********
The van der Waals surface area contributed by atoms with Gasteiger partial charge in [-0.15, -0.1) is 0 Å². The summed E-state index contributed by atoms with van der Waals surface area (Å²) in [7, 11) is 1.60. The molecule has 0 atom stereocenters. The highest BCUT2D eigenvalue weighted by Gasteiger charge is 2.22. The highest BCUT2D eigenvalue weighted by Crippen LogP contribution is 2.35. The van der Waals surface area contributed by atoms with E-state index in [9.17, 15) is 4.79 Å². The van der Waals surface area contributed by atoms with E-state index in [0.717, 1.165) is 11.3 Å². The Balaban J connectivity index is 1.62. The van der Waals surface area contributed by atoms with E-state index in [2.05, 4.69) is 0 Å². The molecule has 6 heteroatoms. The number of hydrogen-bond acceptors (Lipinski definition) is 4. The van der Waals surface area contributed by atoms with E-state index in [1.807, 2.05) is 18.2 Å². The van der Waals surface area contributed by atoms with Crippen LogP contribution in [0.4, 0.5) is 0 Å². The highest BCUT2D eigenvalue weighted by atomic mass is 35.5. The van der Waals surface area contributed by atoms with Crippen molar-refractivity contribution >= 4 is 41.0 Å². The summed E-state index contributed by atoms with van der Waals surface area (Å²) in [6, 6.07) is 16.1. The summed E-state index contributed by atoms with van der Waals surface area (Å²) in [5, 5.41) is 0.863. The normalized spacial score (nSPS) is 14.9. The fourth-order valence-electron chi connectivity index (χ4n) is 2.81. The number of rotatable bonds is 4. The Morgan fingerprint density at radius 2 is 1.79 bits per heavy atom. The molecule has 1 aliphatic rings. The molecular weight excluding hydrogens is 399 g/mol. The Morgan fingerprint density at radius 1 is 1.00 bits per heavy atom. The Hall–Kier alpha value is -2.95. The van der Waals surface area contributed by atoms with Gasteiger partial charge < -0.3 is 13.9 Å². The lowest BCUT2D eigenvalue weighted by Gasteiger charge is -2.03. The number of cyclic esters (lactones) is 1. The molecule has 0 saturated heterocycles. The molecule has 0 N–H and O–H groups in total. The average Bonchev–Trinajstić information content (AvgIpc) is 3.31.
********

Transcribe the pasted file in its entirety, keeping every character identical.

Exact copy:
The van der Waals surface area contributed by atoms with Gasteiger partial charge in [-0.15, -0.1) is 0 Å². The summed E-state index contributed by atoms with van der Waals surface area (Å²) in [7, 11) is 1.60. The molecule has 0 atom stereocenters. The highest BCUT2D eigenvalue weighted by Gasteiger charge is 2.22. The highest BCUT2D eigenvalue weighted by Crippen LogP contribution is 2.35. The van der Waals surface area contributed by atoms with E-state index in [9.17, 15) is 4.79 Å². The van der Waals surface area contributed by atoms with E-state index in [0.717, 1.165) is 11.3 Å². The Balaban J connectivity index is 1.62. The van der Waals surface area contributed by atoms with E-state index in [2.05, 4.69) is 0 Å². The molecule has 6 heteroatoms. The number of hydrogen-bond acceptors (Lipinski definition) is 4. The van der Waals surface area contributed by atoms with E-state index in [1.807, 2.05) is 18.2 Å². The van der Waals surface area contributed by atoms with Crippen LogP contribution in [0.4, 0.5) is 0 Å². The highest BCUT2D eigenvalue weighted by atomic mass is 35.5. The van der Waals surface area contributed by atoms with Crippen molar-refractivity contribution >= 4 is 41.0 Å². The summed E-state index contributed by atoms with van der Waals surface area (Å²) in [6, 6.07) is 16.1. The summed E-state index contributed by atoms with van der Waals surface area (Å²) in [5, 5.41) is 0.863. The normalized spacial score (nSPS) is 14.9. The fourth-order valence-electron chi connectivity index (χ4n) is 2.81. The number of rotatable bonds is 4. The Morgan fingerprint density at radius 2 is 1.79 bits per heavy atom. The molecule has 1 aliphatic rings. The molecular weight excluding hydrogens is 399 g/mol. The Morgan fingerprint density at radius 1 is 1.00 bits per heavy atom. The Hall–Kier alpha value is -2.95. The van der Waals surface area contributed by atoms with Gasteiger partial charge < -0.3 is 13.9 Å². The lowest BCUT2D eigenvalue weighted by Gasteiger charge is -2.03. The number of cyclic esters (lactones) is 1. The molecule has 0 saturated heterocycles. The molecule has 0 N–H and O–H groups in total. The average Bonchev–Trinajstić information content (AvgIpc) is 3.31.